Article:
<b>Cars vs. bikes</b>

EDITOR: City streets and county roads were designed by civil engineers and built for automobiles. Before they were paved, many carried horse-drawn wagons. Bicycles were never considered for most roads at the time of construction. That hasn't stopped local governments from trying to be politically correct and get creative with white paint on the pavements in attempts to get people driving two-ton automobiles to "share the road" with unprotected human bodies who weigh, at most, a couple hundred pounds. The motorist even has a seat belt. The bicyclist? Blind faith that the driver of the automobile isn't going to accidentally or, on purpose, collide with him/her.

Bicycles are not allowed on freeways. There is a reason for that. It's common sense that speeding automobiles can't share that piece of pavement with bicycles because of the high probability of collisions. Dedicated bike paths should be for bicycles. Bike lanes, which are now only identified by a strip of white paint, should have their own physically protected space. If the increase in bicycle use is going to continue, then the same commitment that built the city streets and county rural roads designed by civil engineers needs to be devoted to constructing safe, convenient and efficient bicycle paths. Expensive? Yes. Needed and necessary? Also, yes.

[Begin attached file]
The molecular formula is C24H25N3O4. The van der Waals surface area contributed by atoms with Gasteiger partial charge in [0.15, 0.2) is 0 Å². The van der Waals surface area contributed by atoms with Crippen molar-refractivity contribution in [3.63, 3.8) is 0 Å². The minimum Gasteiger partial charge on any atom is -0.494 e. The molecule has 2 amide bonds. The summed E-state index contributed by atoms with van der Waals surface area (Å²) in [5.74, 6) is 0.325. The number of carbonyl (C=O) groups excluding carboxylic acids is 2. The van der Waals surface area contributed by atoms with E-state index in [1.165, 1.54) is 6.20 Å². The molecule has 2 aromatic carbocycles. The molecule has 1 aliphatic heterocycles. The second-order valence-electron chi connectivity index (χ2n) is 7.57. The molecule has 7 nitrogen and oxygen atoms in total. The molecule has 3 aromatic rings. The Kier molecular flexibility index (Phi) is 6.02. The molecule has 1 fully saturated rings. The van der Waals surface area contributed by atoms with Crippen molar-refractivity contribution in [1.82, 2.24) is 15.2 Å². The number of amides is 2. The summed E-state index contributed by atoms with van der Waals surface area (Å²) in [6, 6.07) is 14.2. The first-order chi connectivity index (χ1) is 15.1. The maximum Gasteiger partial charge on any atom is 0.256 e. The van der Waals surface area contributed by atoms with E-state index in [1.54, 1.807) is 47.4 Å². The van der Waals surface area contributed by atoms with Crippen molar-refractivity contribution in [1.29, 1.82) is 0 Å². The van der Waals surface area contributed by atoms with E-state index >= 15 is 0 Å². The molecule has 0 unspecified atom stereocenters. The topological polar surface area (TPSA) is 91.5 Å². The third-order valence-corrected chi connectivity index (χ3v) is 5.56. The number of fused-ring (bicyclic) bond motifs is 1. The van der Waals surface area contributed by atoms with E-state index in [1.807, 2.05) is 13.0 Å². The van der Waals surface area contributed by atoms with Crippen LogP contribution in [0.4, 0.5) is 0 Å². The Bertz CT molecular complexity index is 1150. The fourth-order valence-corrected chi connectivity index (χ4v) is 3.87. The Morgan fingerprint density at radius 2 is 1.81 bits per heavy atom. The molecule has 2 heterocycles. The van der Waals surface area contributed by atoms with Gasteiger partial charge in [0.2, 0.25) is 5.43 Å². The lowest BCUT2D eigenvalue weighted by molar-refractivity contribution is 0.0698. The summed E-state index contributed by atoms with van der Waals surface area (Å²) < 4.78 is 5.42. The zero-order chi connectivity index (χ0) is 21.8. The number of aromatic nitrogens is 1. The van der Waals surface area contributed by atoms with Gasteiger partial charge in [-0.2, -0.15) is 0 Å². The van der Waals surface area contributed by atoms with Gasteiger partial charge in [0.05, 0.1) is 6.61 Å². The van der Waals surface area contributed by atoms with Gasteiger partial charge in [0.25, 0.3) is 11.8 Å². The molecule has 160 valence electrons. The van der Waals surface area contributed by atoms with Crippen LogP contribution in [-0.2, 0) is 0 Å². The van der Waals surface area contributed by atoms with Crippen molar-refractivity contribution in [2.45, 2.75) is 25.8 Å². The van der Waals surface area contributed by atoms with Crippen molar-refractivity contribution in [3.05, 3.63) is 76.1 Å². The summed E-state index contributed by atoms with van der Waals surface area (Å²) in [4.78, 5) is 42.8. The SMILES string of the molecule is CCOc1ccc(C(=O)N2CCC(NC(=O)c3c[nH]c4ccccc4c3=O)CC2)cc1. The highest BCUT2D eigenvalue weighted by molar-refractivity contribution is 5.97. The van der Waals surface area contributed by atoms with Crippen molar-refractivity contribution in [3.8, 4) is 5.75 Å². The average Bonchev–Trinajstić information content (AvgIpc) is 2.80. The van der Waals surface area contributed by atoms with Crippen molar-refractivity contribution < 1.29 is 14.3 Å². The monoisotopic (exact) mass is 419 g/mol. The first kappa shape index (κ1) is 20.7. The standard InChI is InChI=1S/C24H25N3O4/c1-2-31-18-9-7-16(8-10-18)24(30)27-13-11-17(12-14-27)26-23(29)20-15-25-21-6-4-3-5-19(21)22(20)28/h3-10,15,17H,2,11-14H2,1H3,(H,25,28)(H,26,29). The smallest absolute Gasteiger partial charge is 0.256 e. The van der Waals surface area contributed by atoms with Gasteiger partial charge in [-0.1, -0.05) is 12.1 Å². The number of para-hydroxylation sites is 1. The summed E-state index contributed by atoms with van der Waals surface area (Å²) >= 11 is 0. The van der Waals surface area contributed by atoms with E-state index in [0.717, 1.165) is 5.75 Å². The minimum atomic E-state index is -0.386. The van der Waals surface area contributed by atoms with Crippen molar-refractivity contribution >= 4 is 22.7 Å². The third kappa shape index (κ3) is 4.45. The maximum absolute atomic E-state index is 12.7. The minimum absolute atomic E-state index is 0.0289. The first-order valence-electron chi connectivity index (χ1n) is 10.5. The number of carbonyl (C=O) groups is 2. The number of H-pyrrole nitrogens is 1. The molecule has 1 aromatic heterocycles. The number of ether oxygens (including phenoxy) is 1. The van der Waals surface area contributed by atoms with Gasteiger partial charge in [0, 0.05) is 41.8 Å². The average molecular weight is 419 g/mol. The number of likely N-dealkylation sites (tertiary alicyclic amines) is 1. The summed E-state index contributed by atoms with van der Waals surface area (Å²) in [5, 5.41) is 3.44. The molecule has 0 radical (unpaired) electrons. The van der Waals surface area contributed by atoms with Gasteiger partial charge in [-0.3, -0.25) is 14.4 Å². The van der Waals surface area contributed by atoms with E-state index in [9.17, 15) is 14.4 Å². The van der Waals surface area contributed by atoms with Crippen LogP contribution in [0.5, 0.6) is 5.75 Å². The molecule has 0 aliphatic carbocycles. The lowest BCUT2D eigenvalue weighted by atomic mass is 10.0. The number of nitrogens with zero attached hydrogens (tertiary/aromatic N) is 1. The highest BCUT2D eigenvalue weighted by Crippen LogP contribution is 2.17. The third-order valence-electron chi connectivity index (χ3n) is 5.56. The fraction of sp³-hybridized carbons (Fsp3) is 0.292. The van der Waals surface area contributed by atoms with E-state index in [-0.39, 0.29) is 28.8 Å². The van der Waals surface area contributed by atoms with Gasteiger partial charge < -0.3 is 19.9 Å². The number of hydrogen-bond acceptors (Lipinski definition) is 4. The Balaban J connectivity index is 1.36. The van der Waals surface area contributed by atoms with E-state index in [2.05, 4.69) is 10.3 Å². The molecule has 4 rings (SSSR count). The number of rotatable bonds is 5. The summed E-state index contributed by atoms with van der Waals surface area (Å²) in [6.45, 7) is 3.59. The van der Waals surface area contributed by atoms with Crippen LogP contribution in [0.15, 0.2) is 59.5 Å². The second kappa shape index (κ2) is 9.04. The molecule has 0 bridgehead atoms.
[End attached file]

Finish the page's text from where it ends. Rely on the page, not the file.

Santa Rosa